Can entrepreneurship be learned? We’d like to believe it can, since entrepreneurs drive economic growth – creating tomorrow as Per Bylund puts it – and betterment for their individual customers and for society.
Key Takeaways and Actionable Insights
Emergent circumstances placed Steve Mariotti in the position of teaching entrepreneurship to boys and girls in the nation’s toughest high school. After some trial and error, here’s what he established.
There’s a universal desire for the fruits of entrepreneurship. Steve classified this desire as a drive to escape poverty.
You are restricted from ownership, and all the feelings of pride and fulfillment that come with it, when you are poor. Ownership – what economists call private property – is an exciting prospect. If entrepreneurship provides a route, people will take it.
Steve’s innovative entrepreneurship curriculum generated intense excitement.
He had difficulty in commanding attention for English and Math, but the same students who resisted conventional learning were stimulated and energized by the subject of entrepreneurship.
The open door to learning entrepreneurship is understanding market pricing.
Steve started the entrepreneurial journey for students with thinking about pricing of an everyday product – in his case, wristwatches. Why are there so many prices for wristwatches? Why are there so many kinds of wristwatches at different price points? Why is it that one person would pay a high price for one kind of wristwatch and another person would refuse, preferring an alternative at a different price? Just thinking about pricing in this way was a revelation.
Thinking about pricing can lead to an understanding of unit economics.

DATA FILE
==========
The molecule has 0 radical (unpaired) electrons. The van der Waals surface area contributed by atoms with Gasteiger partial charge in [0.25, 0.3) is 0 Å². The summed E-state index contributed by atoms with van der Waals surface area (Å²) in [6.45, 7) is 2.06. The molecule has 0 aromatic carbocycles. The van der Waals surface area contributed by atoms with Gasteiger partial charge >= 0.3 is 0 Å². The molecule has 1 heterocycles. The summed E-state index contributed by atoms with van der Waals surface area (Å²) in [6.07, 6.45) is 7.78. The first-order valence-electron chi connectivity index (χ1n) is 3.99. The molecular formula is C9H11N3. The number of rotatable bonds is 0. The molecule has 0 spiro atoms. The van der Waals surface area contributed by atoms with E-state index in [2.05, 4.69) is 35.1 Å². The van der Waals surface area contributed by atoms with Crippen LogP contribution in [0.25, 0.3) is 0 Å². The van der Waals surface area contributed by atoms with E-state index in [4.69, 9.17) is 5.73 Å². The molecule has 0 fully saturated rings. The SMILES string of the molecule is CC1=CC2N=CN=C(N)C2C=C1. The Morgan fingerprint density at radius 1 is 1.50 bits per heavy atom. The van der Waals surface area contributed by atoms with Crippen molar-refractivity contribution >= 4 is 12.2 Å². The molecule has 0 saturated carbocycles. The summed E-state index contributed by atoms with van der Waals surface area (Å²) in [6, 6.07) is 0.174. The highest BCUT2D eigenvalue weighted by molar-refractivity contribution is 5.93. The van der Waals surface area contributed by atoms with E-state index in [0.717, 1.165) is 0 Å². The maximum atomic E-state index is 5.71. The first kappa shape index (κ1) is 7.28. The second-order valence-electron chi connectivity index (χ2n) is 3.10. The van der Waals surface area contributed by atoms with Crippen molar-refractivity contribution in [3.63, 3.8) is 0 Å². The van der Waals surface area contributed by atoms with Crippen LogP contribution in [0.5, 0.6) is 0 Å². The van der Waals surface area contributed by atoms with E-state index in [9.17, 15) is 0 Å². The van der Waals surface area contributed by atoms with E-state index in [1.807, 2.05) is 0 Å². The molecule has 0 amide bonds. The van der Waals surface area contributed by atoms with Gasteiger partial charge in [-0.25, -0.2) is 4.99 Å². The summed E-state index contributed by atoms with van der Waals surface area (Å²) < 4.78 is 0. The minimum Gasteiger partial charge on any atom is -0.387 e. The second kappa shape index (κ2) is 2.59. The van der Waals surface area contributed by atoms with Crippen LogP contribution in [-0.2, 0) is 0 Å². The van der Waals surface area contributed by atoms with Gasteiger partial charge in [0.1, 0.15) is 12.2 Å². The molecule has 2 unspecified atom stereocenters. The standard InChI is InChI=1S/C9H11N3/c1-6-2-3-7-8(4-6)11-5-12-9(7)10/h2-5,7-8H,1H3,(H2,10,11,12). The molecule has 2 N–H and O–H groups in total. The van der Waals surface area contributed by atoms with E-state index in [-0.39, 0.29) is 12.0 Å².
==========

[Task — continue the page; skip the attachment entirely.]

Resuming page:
Entrepreneurs need to know two prices – the one the buyer will pay and the one that represents their cost. Steve quickly established that this knowledge is harder to establish. Is there a profit in the priced transaction for the entrepreneur once all costs – of time, money, effort and alternatives – are taken into account. This requires an understanding of sourcing and supply chains, wholesalers and vendors, direct and indirect costs and overhead, as well as personal preferences (do you really want to spend all the time and effort that the business will require of you?)
High schools are resistant to teaching entrepreneurship, and Steve’s students were constrained by regulation and authority.
“You may not talk about money in the classroom.” These and other restrictions were typical of the barriers Steve faced – and faced down. Entrepreneurship is one of the most relevant skills to impart to high schoolers, and yet the subject was viewed with disdain.
Steve emphasizes practicality as the critical foundation for teaching entrepreneurship.
He taught his kids unit economics, profit and loss, simple accounting and the practicalities of starting, growing and managing a business. No theory. Everyone in his class succeeded with a starter business. Many went on to greater entrepreneurial success.
Steve has taught entrepreneurship all over the world, and found that culture matters a great deal.
In post-communist Russia, young people could not grasp supply and demand, entrepreneurial profit and unit economics. The labor theory of value had been brainwashed into them.
In post-communist Vietnam, in contrast, people thronged to his teaching and eagerly pursued all the behavioral changes he advocated, both at the entrepreneurial level and the government administrative level (like adopting low, simple tax schemes). Theirs was a more receptive culture.
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